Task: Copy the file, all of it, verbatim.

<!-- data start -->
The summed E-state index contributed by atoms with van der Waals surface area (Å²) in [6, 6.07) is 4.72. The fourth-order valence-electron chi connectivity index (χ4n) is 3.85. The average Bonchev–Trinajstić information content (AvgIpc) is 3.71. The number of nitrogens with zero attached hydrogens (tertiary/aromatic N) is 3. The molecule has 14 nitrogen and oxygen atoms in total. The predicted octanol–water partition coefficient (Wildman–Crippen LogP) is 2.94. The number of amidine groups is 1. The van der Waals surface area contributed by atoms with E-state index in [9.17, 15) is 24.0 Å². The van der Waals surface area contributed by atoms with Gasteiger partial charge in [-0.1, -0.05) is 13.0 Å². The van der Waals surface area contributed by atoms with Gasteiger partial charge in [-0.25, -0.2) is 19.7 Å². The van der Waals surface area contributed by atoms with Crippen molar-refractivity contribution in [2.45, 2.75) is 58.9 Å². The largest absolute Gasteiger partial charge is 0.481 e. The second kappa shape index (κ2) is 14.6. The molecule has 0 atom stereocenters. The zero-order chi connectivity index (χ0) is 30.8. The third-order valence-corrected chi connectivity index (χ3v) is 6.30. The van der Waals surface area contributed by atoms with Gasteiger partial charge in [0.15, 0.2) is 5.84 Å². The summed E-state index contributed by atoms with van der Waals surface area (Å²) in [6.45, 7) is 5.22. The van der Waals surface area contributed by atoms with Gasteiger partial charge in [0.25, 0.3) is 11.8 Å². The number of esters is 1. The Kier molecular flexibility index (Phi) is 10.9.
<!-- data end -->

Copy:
The summed E-state index contributed by atoms with van der Waals surface area (Å²) in [6, 6.07) is 4.72. The fourth-order valence-electron chi connectivity index (χ4n) is 3.85. The average Bonchev–Trinajstić information content (AvgIpc) is 3.71. The number of nitrogens with zero attached hydrogens (tertiary/aromatic N) is 3. The molecule has 14 nitrogen and oxygen atoms in total. The predicted octanol–water partition coefficient (Wildman–Crippen LogP) is 2.94. The number of amidine groups is 1. The van der Waals surface area contributed by atoms with E-state index in [9.17, 15) is 24.0 Å². The van der Waals surface area contributed by atoms with Gasteiger partial charge in [-0.1, -0.05) is 13.0 Å². The van der Waals surface area contributed by atoms with Gasteiger partial charge in [-0.25, -0.2) is 19.7 Å². The van der Waals surface area contributed by atoms with Crippen molar-refractivity contribution in [2.45, 2.75) is 58.9 Å². The largest absolute Gasteiger partial charge is 0.481 e. The second kappa shape index (κ2) is 14.6. The molecule has 0 atom stereocenters. The zero-order chi connectivity index (χ0) is 30.8. The third-order valence-corrected chi connectivity index (χ3v) is 6.30. The van der Waals surface area contributed by atoms with Gasteiger partial charge in [0.15, 0.2) is 5.84 Å². The summed E-state index contributed by atoms with van der Waals surface area (Å²) in [6.45, 7) is 5.22. The van der Waals surface area contributed by atoms with Gasteiger partial charge in [0.25, 0.3) is 11.8 Å². The number of esters is 1. The Kier molecular flexibility index (Phi) is 10.9.